I’m already aware that nicknames are usually incorporated into the larger name between the first and last names — John “Jack” Doe, for example — and that this is essentially standard usage.

When you don’t wish to provide a last name, only a first name (e.g., for online privacy), do you put your nickname last (i.e., after your first name, which is the only other thing)? Is this still considered “proper” usage?

Consider, for example, two of my friends, Sage and Mary (full names fabricated for privacy and the sake of example). Online, their typical aliases/usernames are Strida and Synoque. As stated in my first paragraph, convention would say to format their names as:

  • Sage “Strida” Johnston, and
  • Mary “Synoque” Lu.

If they didn’t want to reveal their last names online, would:

  • Sage “Strida”, and
  • Mary “Synoque”

still be considered grammatically sound and/or properly formatted?

Pure curiosity — this doesn’t really affect anything other than my own peace of mind. I have my own display name already formatted elsewhere as [First Name] “[Nickname in Quotes]” and simply wanted to know if this formatting makes sense, since I’ve never seen it used elsewhere like this.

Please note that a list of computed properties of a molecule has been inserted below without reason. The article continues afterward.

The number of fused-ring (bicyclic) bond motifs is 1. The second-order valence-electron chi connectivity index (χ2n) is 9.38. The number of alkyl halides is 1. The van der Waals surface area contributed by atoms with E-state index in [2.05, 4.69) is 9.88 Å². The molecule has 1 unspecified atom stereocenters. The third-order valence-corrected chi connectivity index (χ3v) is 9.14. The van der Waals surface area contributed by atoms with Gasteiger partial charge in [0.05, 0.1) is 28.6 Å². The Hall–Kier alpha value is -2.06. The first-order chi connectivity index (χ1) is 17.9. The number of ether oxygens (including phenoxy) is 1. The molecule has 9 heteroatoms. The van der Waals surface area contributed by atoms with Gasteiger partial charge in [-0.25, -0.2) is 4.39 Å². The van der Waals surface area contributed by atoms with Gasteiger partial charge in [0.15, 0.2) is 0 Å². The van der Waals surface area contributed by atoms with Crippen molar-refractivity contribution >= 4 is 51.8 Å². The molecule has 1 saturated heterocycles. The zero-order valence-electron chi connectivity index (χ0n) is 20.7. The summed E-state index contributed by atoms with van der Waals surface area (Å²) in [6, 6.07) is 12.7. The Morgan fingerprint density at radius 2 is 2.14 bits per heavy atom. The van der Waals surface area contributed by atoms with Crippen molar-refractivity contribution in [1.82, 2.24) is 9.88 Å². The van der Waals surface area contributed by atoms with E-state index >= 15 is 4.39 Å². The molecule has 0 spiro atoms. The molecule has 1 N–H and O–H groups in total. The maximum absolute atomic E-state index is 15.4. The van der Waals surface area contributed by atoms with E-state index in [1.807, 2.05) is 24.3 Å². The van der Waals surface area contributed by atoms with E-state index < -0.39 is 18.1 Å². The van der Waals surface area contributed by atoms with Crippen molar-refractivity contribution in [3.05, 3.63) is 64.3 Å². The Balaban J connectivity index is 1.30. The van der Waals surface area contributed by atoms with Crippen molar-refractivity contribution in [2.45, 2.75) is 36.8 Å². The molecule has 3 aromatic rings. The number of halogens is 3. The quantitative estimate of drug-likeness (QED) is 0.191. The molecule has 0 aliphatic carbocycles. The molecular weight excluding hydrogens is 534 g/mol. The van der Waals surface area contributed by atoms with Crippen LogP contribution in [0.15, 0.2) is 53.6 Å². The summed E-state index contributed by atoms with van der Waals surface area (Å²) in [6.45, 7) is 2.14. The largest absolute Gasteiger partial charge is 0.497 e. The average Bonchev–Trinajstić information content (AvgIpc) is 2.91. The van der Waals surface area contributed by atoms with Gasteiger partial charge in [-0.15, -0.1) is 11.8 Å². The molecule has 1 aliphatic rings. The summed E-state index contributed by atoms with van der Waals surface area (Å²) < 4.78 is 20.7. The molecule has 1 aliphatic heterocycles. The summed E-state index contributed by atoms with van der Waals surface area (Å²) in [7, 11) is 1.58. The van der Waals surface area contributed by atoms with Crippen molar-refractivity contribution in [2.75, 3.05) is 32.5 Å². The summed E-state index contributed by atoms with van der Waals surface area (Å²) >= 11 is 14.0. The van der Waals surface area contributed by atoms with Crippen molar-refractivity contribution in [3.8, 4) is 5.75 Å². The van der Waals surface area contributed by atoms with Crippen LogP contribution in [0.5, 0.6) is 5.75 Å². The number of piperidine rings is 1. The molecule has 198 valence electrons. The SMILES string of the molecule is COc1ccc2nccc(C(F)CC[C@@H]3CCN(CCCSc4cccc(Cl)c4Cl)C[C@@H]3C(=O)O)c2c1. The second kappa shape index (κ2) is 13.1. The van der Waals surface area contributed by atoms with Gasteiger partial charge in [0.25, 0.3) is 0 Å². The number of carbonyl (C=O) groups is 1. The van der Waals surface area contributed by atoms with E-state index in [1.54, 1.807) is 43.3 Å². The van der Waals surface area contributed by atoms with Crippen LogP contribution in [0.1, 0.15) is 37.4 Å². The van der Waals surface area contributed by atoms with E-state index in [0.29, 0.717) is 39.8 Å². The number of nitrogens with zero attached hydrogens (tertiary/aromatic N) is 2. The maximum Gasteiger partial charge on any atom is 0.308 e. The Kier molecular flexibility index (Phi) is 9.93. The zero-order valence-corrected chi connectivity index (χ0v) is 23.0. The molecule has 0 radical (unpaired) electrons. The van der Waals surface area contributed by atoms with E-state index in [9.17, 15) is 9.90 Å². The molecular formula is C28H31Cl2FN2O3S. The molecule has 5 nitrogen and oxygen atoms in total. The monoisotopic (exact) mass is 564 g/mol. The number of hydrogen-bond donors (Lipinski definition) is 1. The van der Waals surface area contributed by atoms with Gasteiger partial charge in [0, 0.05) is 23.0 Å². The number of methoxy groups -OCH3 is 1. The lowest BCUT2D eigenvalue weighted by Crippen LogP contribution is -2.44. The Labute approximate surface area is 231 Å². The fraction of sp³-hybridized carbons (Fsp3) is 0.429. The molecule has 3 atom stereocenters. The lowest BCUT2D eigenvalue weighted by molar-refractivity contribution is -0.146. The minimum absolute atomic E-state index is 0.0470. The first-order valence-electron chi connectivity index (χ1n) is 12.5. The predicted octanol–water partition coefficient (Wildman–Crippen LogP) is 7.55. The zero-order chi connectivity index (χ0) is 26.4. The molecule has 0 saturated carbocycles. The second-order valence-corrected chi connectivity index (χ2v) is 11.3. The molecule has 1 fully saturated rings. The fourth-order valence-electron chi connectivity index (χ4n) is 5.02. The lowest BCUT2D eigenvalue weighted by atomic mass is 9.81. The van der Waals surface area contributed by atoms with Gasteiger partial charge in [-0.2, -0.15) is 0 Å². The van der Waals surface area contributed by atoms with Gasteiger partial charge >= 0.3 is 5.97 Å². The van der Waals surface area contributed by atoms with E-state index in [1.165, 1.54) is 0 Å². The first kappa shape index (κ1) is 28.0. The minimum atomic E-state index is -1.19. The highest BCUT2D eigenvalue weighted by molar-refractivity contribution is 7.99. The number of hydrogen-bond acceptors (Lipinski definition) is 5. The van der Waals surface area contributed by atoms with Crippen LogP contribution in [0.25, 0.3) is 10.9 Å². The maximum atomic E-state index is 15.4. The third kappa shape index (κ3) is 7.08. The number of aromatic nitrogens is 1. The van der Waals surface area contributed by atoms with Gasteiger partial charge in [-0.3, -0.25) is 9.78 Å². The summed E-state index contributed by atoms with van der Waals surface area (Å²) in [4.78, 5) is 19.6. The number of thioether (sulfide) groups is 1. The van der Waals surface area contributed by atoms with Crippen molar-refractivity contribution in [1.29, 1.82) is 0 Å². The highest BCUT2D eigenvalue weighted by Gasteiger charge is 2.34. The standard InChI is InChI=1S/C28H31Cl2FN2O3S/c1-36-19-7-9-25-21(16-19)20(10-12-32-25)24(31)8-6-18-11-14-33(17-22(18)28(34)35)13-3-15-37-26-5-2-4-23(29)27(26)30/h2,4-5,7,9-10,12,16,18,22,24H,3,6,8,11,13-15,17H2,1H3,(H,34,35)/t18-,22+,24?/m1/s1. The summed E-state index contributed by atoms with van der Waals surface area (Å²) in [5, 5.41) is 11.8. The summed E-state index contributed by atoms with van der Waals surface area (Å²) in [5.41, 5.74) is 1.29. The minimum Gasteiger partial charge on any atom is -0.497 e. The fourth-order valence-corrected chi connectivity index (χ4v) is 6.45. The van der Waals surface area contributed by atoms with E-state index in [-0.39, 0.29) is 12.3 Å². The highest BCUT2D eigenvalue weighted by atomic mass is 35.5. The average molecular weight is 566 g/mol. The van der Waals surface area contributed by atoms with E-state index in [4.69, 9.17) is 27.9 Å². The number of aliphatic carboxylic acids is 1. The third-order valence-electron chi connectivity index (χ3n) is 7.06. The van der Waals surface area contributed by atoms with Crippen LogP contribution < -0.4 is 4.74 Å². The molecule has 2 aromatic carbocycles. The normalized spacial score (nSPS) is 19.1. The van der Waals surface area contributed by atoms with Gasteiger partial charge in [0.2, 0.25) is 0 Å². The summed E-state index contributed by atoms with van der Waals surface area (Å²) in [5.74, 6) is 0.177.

Alternatively, if anyone can provide an example of another first name and nickname formatted like this, please do so.


  • Personal choice, but I’d use brackets round the quotes for the alias without surname. It makes it clearer that this is an alternative rather than an addition. I might even add "aka" in the brackets, too. I might be guilty of overkill.
    – Pam
    Jun 1, 2018 at 7:11
  • Alternatively, I've seen, to use one of your examples, Synoque (Mary) used, where neither is put in quotes and the actual name is the one put in parentheses. But that would only make sense if it's obvious which is the real name and which is the nickname. But also, in fiction for example, real names need never be used. Or, in such cases, it could be more parenthetical: Synoque (her real name was Mary) . . . Jun 1, 2018 at 19:26


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